Estimation of phenotypic and genotypic diversity provides useful information for the establishment of heterotic patterns (Agre et al., 2019). As all the six clusters contained the commercially used high-yielding parents, each cluster was considered as the basis for heterotic groups. From all commercially used hybrids and new combinations, seven heterotic patterns were identified. The higher genetic distance among the commercially used lines reflected positive association with heterosis; thus, new heterotic groups with higher genetic distances could be predicted. As suggested previously, significant differences among the rice genotypes were expected to provide better hybrid vigor (Prasanna et al., 2010; Mvuyekure et al., 2018).
Following the heterotic pattern of cluster IV × cluster II, the best modern maintainer lines in cluster IV could be used with the best restorers of cluster II in the development of high-yielding hybrids. Elite inbred lines from cluster V can be used as male parents of two lines and three lines of hybrid rice. Moreover, Cluster V was predominated by inbred cultivars of the Guangdong origin, which usually have good grain quality and better resistance to rice blast and bacterial blight, and is suitable to be deployed in breeding new restorer lines.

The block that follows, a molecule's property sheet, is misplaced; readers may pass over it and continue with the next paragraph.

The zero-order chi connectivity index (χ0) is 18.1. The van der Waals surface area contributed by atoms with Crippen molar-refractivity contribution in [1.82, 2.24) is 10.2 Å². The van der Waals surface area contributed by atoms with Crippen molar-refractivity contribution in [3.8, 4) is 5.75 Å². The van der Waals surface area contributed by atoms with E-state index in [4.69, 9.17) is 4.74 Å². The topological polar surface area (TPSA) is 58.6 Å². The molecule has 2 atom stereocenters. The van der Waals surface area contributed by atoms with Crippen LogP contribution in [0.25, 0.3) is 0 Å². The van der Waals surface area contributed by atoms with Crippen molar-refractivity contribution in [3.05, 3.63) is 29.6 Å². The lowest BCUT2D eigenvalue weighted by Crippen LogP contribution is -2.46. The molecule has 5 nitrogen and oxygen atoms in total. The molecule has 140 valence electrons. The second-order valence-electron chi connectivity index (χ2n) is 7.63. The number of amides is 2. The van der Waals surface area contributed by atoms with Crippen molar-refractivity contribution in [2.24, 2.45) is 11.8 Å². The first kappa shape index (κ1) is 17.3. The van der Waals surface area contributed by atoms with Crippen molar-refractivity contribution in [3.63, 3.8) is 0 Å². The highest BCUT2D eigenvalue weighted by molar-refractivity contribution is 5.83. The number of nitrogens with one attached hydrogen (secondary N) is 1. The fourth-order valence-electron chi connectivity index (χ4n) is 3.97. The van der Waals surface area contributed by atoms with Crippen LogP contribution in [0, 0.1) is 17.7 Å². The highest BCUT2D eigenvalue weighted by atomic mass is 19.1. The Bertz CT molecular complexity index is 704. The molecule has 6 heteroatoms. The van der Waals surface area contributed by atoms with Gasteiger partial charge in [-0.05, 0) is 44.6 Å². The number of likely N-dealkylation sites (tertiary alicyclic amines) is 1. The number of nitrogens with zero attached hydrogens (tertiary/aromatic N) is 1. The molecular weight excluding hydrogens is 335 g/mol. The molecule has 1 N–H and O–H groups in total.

Considering the aforementioned findings, 14 inbred and restorer lines from groups I, II, V, and VI were crossed with three CMS lines from group IV. The mean performance for various parameters revealed a substantial variability. The F1 hybrids obtained from the partial diallel crosses and their parents revealed significant variations for all the studied traits, which can provide an ample scope for further improvement. A majority of the F1 hybrids showed higher mean performance than their parents. In agreement with our study, significant variation for yield and yield-related traits among rice genotypes was observed previously (Singh et al., 2006; Prasad et al., 2013; Ganapati et al., 2014; Asem et al., 2019).